Practical Experience and Theories of Legal Interpretation, Implementation and Application of Law
Course No. III
Info about event
Department of Law, Aarhus BSS, Aarhus University, Building 1410, room 247
Purpose and content
To acquaint the PhD fellows with different approaches to interpretation, implementation and application of law.
To introduce the PhD fellows to the general and more specific practices in different systems of judicial reasoning and to interpretation and implementation of statutory rules and principles that are used in practice in various settings.
The PhD fellows will receive practical advice from senior and junior researchers and they will have the opportunity to discuss with each other the experiences – and the challenges – that they have in their own research with their analyses of different forms of interpretation, implementation and/or research into application of law.
The theme of this course involves the intersection of debates about different methods of interpretation and application of law and the broader question on the implementation, interpretation and application of law by courts, tribunals, national regulatory authorities, and other bodies having the power to decide on the implementation, interpretation and application of legislation – generally as well as in individual cases, involving also ‘judicial dialogue’ between such authorities.
The course will incorporate the participants’ specific needs, problems and reflections on their subjects. Therefore, the teaching will be organized as an interaction between presentations and discussions based on the participants’ own experiences and problems. The aim is to exchange experience and reflection rather than one-way communication.
It is a condition for the participation in the course that each PhD fellow prepares a paper – in English. The paper should be no more than 5 pages (a standard page includes 2,400 characters, including spaces). Please send your paper to Mette Hyldahl, firstname.lastname@example.org. Deadline for the paper is 29 November.
The paper should include the following:
I) Your own research project: Please give a short explanation of the legal area, legal problems, theories and methods already decided.
II) In reviewing the methods of interpretation:
a) Which interpretation method(s) do you plan to use?
b) Which interpretation method(s) are preferred by the actors and authorities of relevance in your project (the courts at international EU and/or national level; the EU Commission; agencies preparing legislation (e.g. as part of implementation of international or EU law); tribunals, compliance committees; administrative authorities; or…).
III) Implementation: Are there any aspects of implementation e.g. from international and EU law to national law in your project? Implementation from national law to practice?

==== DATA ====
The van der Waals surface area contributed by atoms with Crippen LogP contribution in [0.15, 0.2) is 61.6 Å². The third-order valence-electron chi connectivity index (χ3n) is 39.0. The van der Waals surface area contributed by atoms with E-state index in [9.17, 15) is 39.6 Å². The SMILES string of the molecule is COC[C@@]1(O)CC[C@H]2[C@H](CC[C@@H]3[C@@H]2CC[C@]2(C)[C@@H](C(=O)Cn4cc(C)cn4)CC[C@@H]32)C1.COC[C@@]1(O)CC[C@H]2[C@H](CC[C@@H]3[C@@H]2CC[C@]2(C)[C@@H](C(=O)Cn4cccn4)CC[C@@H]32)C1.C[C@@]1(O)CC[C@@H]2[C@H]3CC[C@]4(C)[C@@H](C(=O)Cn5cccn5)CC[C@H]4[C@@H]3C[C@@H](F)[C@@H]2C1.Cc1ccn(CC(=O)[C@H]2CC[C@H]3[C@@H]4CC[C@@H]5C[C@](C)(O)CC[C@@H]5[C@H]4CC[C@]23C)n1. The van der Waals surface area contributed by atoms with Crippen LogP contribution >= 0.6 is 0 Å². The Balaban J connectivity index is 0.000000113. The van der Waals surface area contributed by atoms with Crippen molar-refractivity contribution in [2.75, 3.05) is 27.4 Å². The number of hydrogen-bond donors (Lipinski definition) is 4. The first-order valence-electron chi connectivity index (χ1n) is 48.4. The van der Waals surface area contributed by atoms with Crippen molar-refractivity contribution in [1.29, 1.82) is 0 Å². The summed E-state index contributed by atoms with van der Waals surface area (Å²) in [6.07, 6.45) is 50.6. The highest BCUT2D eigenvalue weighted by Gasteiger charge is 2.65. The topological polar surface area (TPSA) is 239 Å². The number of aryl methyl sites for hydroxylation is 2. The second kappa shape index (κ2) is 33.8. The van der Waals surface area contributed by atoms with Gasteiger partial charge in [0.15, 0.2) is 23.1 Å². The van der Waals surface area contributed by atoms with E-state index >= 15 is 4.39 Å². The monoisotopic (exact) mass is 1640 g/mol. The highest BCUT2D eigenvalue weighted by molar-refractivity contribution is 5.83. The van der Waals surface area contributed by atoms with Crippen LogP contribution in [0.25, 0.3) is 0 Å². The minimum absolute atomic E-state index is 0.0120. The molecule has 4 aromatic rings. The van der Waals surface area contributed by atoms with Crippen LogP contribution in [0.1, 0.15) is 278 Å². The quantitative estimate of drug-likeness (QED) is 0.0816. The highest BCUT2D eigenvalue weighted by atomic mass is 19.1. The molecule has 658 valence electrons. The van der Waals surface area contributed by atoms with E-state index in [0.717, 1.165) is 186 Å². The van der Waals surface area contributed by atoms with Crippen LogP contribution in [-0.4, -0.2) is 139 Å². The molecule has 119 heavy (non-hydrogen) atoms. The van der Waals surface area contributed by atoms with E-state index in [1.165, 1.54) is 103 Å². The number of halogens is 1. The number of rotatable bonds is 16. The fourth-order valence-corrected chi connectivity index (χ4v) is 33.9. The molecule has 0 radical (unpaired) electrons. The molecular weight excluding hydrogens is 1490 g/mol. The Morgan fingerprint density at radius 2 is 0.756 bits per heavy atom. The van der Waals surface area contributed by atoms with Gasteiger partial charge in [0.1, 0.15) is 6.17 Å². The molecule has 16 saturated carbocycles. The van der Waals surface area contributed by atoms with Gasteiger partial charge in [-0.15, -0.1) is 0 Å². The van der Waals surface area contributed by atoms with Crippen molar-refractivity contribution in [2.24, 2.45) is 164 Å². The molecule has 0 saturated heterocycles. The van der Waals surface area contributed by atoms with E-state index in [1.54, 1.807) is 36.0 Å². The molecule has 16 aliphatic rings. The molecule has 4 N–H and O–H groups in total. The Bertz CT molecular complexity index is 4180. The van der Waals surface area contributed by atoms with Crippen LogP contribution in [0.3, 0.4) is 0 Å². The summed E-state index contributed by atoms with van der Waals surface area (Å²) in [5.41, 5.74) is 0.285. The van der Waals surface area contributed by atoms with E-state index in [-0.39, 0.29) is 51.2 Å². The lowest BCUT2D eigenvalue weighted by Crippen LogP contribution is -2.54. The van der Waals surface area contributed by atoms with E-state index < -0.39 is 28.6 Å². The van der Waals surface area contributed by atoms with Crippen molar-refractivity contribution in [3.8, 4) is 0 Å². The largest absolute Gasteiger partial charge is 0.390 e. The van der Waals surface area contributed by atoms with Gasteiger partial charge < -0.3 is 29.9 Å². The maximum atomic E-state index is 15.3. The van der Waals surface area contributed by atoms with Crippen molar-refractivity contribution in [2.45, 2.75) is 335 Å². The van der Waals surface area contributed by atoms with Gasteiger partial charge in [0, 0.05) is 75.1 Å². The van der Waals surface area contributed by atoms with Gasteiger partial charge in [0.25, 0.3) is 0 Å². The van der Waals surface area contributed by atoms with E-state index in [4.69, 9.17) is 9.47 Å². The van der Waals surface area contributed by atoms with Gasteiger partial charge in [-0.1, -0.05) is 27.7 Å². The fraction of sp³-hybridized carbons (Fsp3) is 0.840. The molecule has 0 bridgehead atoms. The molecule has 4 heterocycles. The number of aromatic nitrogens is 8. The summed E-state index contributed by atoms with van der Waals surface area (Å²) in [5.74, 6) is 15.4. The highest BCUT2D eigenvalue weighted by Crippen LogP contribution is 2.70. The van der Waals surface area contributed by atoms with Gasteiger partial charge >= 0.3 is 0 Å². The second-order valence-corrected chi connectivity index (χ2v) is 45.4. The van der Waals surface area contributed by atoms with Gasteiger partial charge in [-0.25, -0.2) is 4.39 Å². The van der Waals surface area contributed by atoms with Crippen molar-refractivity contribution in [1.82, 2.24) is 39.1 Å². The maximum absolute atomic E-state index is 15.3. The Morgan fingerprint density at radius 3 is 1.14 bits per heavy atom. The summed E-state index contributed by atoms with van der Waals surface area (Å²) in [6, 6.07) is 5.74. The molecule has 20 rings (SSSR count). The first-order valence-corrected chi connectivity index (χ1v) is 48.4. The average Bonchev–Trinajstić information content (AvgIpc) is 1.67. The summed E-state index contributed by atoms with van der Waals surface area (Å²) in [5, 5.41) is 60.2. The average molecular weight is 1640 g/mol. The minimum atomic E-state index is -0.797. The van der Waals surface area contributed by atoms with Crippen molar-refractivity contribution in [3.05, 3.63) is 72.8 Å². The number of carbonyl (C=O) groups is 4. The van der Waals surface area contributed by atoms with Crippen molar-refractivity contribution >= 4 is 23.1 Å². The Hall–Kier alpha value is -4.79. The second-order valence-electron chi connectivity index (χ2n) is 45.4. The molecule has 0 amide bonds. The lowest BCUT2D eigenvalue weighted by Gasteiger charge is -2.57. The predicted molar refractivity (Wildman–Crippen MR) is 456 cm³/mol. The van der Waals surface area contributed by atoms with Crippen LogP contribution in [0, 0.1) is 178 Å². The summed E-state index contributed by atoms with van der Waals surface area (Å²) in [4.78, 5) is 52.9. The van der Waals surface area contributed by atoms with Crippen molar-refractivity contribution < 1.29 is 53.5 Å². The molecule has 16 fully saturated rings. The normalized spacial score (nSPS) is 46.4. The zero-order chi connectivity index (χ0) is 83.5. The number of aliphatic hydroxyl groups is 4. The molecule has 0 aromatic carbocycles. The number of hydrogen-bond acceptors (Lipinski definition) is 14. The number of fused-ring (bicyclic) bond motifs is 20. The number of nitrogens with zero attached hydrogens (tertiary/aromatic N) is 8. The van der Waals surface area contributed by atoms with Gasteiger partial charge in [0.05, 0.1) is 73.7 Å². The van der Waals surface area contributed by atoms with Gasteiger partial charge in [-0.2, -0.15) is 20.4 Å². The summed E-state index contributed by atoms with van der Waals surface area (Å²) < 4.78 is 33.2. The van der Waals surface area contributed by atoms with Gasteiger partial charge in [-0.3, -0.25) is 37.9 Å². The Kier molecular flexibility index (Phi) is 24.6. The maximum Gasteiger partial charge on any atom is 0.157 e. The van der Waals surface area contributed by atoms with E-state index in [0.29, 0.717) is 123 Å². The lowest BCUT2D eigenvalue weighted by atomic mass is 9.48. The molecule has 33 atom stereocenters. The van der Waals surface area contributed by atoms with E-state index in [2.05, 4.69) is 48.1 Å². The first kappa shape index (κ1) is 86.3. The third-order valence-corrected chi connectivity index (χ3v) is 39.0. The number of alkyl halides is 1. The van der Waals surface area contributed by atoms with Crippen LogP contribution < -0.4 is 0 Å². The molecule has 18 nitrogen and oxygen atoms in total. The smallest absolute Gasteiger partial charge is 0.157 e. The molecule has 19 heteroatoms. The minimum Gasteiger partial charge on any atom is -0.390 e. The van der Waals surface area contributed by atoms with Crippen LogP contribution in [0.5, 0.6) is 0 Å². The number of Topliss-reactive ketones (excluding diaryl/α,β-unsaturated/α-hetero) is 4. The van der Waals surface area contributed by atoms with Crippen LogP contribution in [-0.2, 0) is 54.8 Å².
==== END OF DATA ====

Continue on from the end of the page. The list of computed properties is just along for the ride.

IV) Application: Are there any differences between the interpretations and applications made by the actors/users of the law that your project is focusing on – e.g. depending on their role or the regulatory levels? Or depending on their nationalities in comparative research projects?
V) Research design and methodology: What are your considerations as to how you can design/describe your analytical and methodological approach to these questions in your PhD thesis?
Yuji Iwasawa, Domestic Application of International Law, in Collected Courses of the Hague Academy of International Law, vol. 378, 2016, pp. 9-262 (pp. 213-242 regarding ‘Direct Enforceability of Judgments of International Courts’)
Oliver Wendell Holmes, "Theory of Legal Interpretation," Harvard Law Review 12, no. 6 (1898-1899): 417-420.
Ole Terkelsen, The Ajos Case and the Danish Approach to International Law, European Public Law 24, no. 2, 2018, pp. 183-194.
Richard H. Fallon Jr, “The Meaning of Legal "Meaning" and Its Implications for Theories of Legal Interpretation”, The University of Chicago Law Review , Summer 2015, Vol. 82, No. 3 (Summer 2015), pp. 1235-1308
Terry Hutchinson; Nigel Duncan, "Defining and Describing What We Do: Doctrinal Legal Research," Deakin Law Review 17, no. 1 (October 2012): 83-120
Kaarlo Tuori: ‘Rättens nivåer och dimensioner', Juridiska Fakulteten vid Helsingfors Universitet, 2008, Chap. 4 and 5 pp. 30-71 or Kaarlo Tuori: ‘Critical Legal Positivism’, Ashgate, 2002, chap. 6 and 7 pp. 147-216.
Koen Lenaerts and José Antonio Gutiérrez-Fons ‘To Say What the Law of the EU Is: Methods of Interpretation and the European Court of Justice’, Columbia Journal of European Law, Vol. 20, no. 2 (2014): pp. 3–61.
William Twining (2010) “Normative and Legal Pluralism: A Global Perspective” Duke Journal of Comparative & International Law 20: 473-518.
The following articles are available at the Internet at https://ejls.eui.eu/issues/judging-judges-winter-2007-volume-1-issue-2/
Ernst-Ulrich Petersmann ‘Do Judges Meet their Constitutional Obligations to Settle Disputes in Conformity with ‘Principles of Justice and International Law?’ Vol. 1, European Journal of Law Studies
Benedetto Conforti ‘The Role of the Judge in International Law’. Vol. 1, European Journal of Law Studies
Allan Rosas ‘The European Court of Justice in Context: Forms and Patterns of judicial Dialogue’, Vol. 1, European Journal of Law Studies
The course is included in the mandatory course package for PhD fellows at the Department of Law, Aarhus BSS, AU, where there is an overall credit. For other participants the credit is 3 ECTS.
English, if there are participants who are not familiar with Danish
Mette Hyldahl, email@example.com, on 22 November 2021 at 12:00 at the latest.
Number of participants
A maximum of 20 people